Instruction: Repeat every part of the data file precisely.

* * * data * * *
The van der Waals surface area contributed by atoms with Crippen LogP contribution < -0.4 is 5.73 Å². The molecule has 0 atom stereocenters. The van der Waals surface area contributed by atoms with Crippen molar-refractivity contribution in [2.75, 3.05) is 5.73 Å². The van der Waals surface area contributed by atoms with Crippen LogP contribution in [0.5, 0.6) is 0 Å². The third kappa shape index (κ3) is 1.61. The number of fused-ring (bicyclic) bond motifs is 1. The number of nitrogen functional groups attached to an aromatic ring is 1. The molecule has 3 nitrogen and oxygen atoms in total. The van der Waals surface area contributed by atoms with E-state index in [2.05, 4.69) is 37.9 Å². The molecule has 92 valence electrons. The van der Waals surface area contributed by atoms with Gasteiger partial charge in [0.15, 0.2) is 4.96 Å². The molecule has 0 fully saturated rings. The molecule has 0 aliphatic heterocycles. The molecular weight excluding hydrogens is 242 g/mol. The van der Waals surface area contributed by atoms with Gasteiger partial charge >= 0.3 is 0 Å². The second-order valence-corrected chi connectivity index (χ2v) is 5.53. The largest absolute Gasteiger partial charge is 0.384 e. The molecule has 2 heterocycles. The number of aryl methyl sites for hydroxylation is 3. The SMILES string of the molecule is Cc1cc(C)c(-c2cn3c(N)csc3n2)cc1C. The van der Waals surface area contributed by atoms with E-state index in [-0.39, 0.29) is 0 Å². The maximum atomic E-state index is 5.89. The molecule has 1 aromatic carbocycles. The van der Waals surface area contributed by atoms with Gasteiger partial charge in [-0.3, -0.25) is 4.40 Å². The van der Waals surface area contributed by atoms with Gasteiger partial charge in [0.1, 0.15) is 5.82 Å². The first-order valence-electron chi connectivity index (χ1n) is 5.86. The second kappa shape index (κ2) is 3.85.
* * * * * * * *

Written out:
The van der Waals surface area contributed by atoms with Crippen LogP contribution < -0.4 is 5.73 Å². The molecule has 0 atom stereocenters. The van der Waals surface area contributed by atoms with Crippen molar-refractivity contribution in [2.75, 3.05) is 5.73 Å². The van der Waals surface area contributed by atoms with Crippen LogP contribution in [0.5, 0.6) is 0 Å². The third kappa shape index (κ3) is 1.61. The number of fused-ring (bicyclic) bond motifs is 1. The number of nitrogen functional groups attached to an aromatic ring is 1. The molecule has 3 nitrogen and oxygen atoms in total. The van der Waals surface area contributed by atoms with E-state index in [2.05, 4.69) is 37.9 Å². The molecule has 92 valence electrons. The van der Waals surface area contributed by atoms with Gasteiger partial charge in [0.15, 0.2) is 4.96 Å². The molecule has 0 fully saturated rings. The molecule has 0 aliphatic heterocycles. The molecular weight excluding hydrogens is 242 g/mol. The van der Waals surface area contributed by atoms with Gasteiger partial charge >= 0.3 is 0 Å². The second-order valence-corrected chi connectivity index (χ2v) is 5.53. The largest absolute Gasteiger partial charge is 0.384 e. The molecule has 2 heterocycles. The number of aryl methyl sites for hydroxylation is 3. The SMILES string of the molecule is Cc1cc(C)c(-c2cn3c(N)csc3n2)cc1C. The van der Waals surface area contributed by atoms with E-state index in [-0.39, 0.29) is 0 Å². The maximum atomic E-state index is 5.89. The molecule has 1 aromatic carbocycles. The van der Waals surface area contributed by atoms with Gasteiger partial charge in [-0.3, -0.25) is 4.40 Å². The van der Waals surface area contributed by atoms with Gasteiger partial charge in [0.1, 0.15) is 5.82 Å². The first-order valence-electron chi connectivity index (χ1n) is 5.86. The second kappa shape index (κ2) is 3.85.